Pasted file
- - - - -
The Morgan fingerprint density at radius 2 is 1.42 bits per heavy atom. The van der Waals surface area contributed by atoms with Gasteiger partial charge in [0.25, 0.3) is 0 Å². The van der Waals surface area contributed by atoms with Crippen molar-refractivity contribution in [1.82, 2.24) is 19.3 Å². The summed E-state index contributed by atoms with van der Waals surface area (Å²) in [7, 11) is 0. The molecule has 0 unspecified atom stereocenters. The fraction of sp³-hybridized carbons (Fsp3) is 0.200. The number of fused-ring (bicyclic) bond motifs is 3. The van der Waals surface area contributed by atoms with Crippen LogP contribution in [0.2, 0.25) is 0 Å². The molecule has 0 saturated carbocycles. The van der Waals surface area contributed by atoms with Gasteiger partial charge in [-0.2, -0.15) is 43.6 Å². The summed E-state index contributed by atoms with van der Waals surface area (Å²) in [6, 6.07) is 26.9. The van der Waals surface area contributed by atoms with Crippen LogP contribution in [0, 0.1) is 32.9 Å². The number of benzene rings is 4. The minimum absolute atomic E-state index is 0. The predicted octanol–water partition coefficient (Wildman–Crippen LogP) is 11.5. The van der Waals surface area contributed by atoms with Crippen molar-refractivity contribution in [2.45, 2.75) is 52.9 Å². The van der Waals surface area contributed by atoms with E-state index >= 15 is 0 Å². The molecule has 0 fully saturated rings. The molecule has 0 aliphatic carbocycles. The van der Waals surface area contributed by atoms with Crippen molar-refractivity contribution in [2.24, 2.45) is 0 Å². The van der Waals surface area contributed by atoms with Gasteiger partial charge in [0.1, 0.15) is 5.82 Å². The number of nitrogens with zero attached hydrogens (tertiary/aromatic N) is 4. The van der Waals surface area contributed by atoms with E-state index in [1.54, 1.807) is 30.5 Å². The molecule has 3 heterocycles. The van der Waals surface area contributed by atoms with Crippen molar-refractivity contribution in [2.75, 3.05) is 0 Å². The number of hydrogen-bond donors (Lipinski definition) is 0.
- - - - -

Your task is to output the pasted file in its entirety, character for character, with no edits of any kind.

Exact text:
The Morgan fingerprint density at radius 2 is 1.42 bits per heavy atom. The van der Waals surface area contributed by atoms with Gasteiger partial charge in [0.25, 0.3) is 0 Å². The van der Waals surface area contributed by atoms with Crippen molar-refractivity contribution in [1.82, 2.24) is 19.3 Å². The summed E-state index contributed by atoms with van der Waals surface area (Å²) in [7, 11) is 0. The molecule has 0 unspecified atom stereocenters. The fraction of sp³-hybridized carbons (Fsp3) is 0.200. The number of fused-ring (bicyclic) bond motifs is 3. The van der Waals surface area contributed by atoms with Crippen LogP contribution in [0.2, 0.25) is 0 Å². The molecule has 0 saturated carbocycles. The van der Waals surface area contributed by atoms with Gasteiger partial charge in [-0.2, -0.15) is 43.6 Å². The summed E-state index contributed by atoms with van der Waals surface area (Å²) in [6, 6.07) is 26.9. The van der Waals surface area contributed by atoms with Crippen LogP contribution in [0, 0.1) is 32.9 Å². The number of benzene rings is 4. The minimum absolute atomic E-state index is 0. The predicted octanol–water partition coefficient (Wildman–Crippen LogP) is 11.5. The van der Waals surface area contributed by atoms with Crippen molar-refractivity contribution in [2.45, 2.75) is 52.9 Å². The van der Waals surface area contributed by atoms with E-state index >= 15 is 0 Å². The molecule has 0 fully saturated rings. The molecule has 0 aliphatic carbocycles. The van der Waals surface area contributed by atoms with Crippen molar-refractivity contribution in [2.24, 2.45) is 0 Å². The van der Waals surface area contributed by atoms with Gasteiger partial charge in [0.1, 0.15) is 5.82 Å². The number of nitrogens with zero attached hydrogens (tertiary/aromatic N) is 4. The van der Waals surface area contributed by atoms with E-state index in [1.54, 1.807) is 30.5 Å². The molecule has 3 heterocycles. The van der Waals surface area contributed by atoms with Crippen molar-refractivity contribution in [2.75, 3.05) is 0 Å². The number of hydrogen-bond donors (Lipinski definition) is 0.